Despite Nolan’s best intentions to be the first to resuscitate exhibition after being shut down since mid-March, there were several monkey wrenches for Tenet. First, the film opened on Labor Day weekend, a time when many are getting their last fill of summer. Maybe it would have been better to launch in the Warners-rich post-Labor Day corridor made commercially successful by the It franchise and The Nun? Another challenge: Tenet is a complicated, 2 1/2-hour movie about physics, lacking the stars and VFX spectacle of Nolan’s Inception, and it is yielding a low (for Nolan) B Cinemascore and only 74% on Rotten Tomatoes, which is the vicinity of his sci-fi film Interstellar (72% certified fresh) and The Prestige (76% certified fresh).

Also, the pandemic made it hard to build momentum for Tenet. There were several release date changes to the campaign, and of course NYC and L.A. aren’t part of that mix.

On the positive side, Warners always said that Tenet would be led largely by international where it has grossed $132.1M (for a running total of $152.3M WW). Much of that has to do with offshore markets having flattened the curve in way that U.S. has not. This includes such countries as China where the movie has made close to $39M, its first weekend repping Nolan’s best debut in the market. Holdover markets overall (including Germany, UK, France) yielded a great hold of -36% in their second weekend.

WarnerMedia Studios and Networks boss Ann Sarnoff told us that in the rewriting of the distribution playbook for Tenet, the studio’s rule was “Don’t spend all your money upfront! Pace yourself, it’s a marathon and not a sprint.” This is different from the studio’s historical habits of spending aggressively during the course of a pic’s opening weekend for the No. 1 win. But how can you spend big when the biggest box office markets aren’t open yet?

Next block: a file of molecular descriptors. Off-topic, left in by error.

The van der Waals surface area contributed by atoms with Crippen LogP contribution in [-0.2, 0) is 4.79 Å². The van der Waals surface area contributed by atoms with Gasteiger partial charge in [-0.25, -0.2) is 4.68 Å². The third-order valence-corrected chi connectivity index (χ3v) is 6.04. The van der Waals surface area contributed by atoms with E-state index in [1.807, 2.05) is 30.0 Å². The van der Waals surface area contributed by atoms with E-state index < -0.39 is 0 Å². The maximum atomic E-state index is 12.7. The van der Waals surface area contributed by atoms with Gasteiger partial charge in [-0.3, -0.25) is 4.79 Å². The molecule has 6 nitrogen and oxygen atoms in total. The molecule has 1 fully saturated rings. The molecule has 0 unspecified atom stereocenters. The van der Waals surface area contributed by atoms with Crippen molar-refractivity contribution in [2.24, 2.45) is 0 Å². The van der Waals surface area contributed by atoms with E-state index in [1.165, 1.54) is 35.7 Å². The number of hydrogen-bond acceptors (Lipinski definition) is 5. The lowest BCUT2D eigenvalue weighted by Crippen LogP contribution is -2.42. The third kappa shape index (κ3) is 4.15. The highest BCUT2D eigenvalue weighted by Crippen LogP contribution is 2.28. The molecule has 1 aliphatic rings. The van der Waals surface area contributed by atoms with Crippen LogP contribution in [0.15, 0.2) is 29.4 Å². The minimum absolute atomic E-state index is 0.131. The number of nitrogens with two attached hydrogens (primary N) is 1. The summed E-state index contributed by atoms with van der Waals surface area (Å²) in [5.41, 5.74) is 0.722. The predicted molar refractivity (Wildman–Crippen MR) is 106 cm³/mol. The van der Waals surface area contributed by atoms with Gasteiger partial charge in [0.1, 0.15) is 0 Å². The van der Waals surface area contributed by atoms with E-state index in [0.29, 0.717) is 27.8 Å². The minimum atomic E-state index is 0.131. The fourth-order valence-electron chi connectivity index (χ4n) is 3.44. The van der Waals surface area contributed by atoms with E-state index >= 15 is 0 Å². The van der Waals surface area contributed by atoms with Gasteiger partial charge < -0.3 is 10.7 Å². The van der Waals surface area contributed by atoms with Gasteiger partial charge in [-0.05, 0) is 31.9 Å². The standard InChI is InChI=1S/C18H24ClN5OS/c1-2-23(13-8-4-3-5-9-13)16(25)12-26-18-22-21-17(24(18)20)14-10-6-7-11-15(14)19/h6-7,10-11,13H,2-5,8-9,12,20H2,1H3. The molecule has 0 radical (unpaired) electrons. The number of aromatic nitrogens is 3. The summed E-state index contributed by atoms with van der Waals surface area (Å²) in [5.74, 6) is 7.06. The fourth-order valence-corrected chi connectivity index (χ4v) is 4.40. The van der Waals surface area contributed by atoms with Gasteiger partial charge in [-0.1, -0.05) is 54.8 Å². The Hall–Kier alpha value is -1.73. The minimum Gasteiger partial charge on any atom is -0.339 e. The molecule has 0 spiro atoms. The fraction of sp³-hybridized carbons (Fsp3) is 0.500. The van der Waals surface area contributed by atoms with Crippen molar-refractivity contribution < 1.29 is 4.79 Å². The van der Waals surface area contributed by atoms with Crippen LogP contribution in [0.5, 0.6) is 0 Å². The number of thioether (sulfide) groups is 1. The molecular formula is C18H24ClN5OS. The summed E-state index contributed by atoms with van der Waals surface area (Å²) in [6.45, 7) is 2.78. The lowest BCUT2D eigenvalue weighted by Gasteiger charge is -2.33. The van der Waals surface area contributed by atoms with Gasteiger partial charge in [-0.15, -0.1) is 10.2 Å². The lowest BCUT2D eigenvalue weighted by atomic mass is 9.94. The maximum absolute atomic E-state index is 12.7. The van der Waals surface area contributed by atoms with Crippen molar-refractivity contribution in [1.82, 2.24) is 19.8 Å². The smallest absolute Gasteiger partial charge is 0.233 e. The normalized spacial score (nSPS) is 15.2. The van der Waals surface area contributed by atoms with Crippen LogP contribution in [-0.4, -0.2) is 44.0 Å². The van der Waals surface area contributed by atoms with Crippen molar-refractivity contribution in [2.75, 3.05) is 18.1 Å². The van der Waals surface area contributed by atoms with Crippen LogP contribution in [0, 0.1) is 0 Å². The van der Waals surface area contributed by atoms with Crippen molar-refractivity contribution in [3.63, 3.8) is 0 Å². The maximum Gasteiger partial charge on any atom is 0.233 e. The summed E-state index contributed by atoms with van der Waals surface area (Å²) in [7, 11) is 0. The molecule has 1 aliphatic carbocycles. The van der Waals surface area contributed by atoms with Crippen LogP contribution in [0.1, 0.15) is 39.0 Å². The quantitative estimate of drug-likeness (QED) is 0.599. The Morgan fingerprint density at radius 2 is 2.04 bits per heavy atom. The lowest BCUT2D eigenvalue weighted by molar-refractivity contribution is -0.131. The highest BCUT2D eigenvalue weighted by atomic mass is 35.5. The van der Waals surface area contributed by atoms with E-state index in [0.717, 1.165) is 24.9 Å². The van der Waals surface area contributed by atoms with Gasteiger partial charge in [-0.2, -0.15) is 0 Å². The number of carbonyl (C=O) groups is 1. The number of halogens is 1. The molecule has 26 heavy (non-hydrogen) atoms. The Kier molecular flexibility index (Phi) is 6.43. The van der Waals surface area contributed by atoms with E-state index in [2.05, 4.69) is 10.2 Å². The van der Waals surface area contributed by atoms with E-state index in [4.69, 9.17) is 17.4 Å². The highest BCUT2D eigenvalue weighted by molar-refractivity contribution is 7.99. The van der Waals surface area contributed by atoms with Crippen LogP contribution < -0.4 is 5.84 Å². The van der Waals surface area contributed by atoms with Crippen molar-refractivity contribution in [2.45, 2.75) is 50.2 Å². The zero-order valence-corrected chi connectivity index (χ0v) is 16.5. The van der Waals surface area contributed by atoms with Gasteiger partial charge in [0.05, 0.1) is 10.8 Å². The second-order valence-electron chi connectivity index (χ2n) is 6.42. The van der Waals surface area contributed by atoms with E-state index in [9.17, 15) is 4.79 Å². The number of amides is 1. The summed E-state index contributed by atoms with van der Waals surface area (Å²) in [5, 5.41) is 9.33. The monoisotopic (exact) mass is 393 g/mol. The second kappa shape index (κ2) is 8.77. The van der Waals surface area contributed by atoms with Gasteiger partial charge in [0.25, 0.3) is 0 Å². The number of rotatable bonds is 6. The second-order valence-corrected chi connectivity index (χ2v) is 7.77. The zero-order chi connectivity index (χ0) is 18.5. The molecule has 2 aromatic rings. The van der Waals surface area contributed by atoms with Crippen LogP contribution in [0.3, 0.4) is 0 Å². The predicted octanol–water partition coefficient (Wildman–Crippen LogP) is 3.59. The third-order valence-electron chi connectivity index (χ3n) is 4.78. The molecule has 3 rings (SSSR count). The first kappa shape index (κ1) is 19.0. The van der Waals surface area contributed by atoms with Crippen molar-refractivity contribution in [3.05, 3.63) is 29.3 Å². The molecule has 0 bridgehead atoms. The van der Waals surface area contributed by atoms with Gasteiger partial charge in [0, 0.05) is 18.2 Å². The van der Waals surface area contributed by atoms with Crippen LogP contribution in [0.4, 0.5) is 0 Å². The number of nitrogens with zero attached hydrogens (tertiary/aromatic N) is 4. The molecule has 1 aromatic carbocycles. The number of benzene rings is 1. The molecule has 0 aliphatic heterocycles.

RelishMix does mention that Tenet‘s campaign on social was erratic to start, but over the last 90 days built to a 235M social media universe across Facebook, Twitter, Instagram and YouTube views thanks to Warners’ online and digital subsidiary tentacles pushing the movie. Total YouTube views for earned and owned material exceeded 152M, which is strong for an action sci-fi movie, with fans engaging on Facebook at a strong daily rate of 1.5K.

In addition, some exhibitors anecdotally believe moviegoers remain hesitant to return to theaters during the pandemic despite circuits going extra lengths with safety precautions. However, a recent Comscore exit poll of Tenet and New Mutants moviegoers over the weekend says otherwise: 95% said they’d definitely or probably tell a friend that it’s great to be back at the theater, 57% said it’s great to be back at the movies (with 35% saying that it’s nice, but not the same as pre-COVID), 57% said they were aware of their theater’s safety protocols before attending and deemed them safe, while 50% said theater safety protocols were important to coming back to the movies upon their reopening.

Below is look at how the 2020 wide release schedule is shaping up:

September 11

Broken Hearts Gallery (TriStar)

September 25

Greenland (STX)

October 2

????

October 9

Honest Thief (Open Road/Briarcliff)

War With Grandpa (101 Studios)

October 16

Candyman (Universal/MGM)

October 23

Death on the Nile (20th/Disney)

Lord and Miller Connected (Sony)

October 30

Fatale (Lionsgate)

November 6

Black Widow (Disney)

Let Him Go (Focus Features)

November 13

Untitled event film (Universal)

Deep Water (20th)

November 20

No Time to Die (MGM)

Soul (Disney)

November 25

Voyagers (Lionsgate)

Happiest Season (Sony)

December 4

The Empty Man (20th/Disney)

December 11

Free Guy

December 18

Coming to America 2 (Paramount)

West Side Story (20th/Amblin/Disney)

Dune (Warner Bros/Legendary) — ???

December 23

Croods 2 (Universal/DreamWorks Animation)

December 25

News of the World (Universal)

December 30

Escape Room 2 (Sony)